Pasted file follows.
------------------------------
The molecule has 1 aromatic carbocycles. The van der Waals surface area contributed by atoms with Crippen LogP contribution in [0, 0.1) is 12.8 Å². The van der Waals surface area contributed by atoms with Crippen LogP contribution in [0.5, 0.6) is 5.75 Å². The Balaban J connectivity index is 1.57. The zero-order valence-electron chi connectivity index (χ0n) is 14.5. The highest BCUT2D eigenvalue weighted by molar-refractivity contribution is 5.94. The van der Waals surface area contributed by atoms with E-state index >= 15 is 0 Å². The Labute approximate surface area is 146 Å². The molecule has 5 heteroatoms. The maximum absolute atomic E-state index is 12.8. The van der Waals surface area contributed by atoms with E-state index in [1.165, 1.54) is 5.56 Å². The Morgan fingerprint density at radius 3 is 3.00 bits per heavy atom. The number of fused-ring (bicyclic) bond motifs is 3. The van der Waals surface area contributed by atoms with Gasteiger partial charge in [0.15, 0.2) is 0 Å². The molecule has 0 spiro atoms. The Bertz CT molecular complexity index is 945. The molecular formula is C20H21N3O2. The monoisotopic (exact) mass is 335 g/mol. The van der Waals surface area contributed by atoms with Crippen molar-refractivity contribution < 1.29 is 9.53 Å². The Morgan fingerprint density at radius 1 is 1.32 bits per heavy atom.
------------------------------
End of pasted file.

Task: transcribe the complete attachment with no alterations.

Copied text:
The molecule has 1 aromatic carbocycles. The van der Waals surface area contributed by atoms with Crippen LogP contribution in [0, 0.1) is 12.8 Å². The van der Waals surface area contributed by atoms with Crippen LogP contribution in [0.5, 0.6) is 5.75 Å². The Balaban J connectivity index is 1.57. The zero-order valence-electron chi connectivity index (χ0n) is 14.5. The highest BCUT2D eigenvalue weighted by molar-refractivity contribution is 5.94. The van der Waals surface area contributed by atoms with E-state index >= 15 is 0 Å². The Labute approximate surface area is 146 Å². The molecule has 5 heteroatoms. The maximum absolute atomic E-state index is 12.8. The van der Waals surface area contributed by atoms with E-state index in [1.165, 1.54) is 5.56 Å². The Morgan fingerprint density at radius 3 is 3.00 bits per heavy atom. The number of fused-ring (bicyclic) bond motifs is 3. The van der Waals surface area contributed by atoms with Gasteiger partial charge in [0.15, 0.2) is 0 Å². The molecule has 0 spiro atoms. The Bertz CT molecular complexity index is 945. The molecular formula is C20H21N3O2. The monoisotopic (exact) mass is 335 g/mol. The van der Waals surface area contributed by atoms with Crippen molar-refractivity contribution < 1.29 is 9.53 Å². The Morgan fingerprint density at radius 1 is 1.32 bits per heavy atom.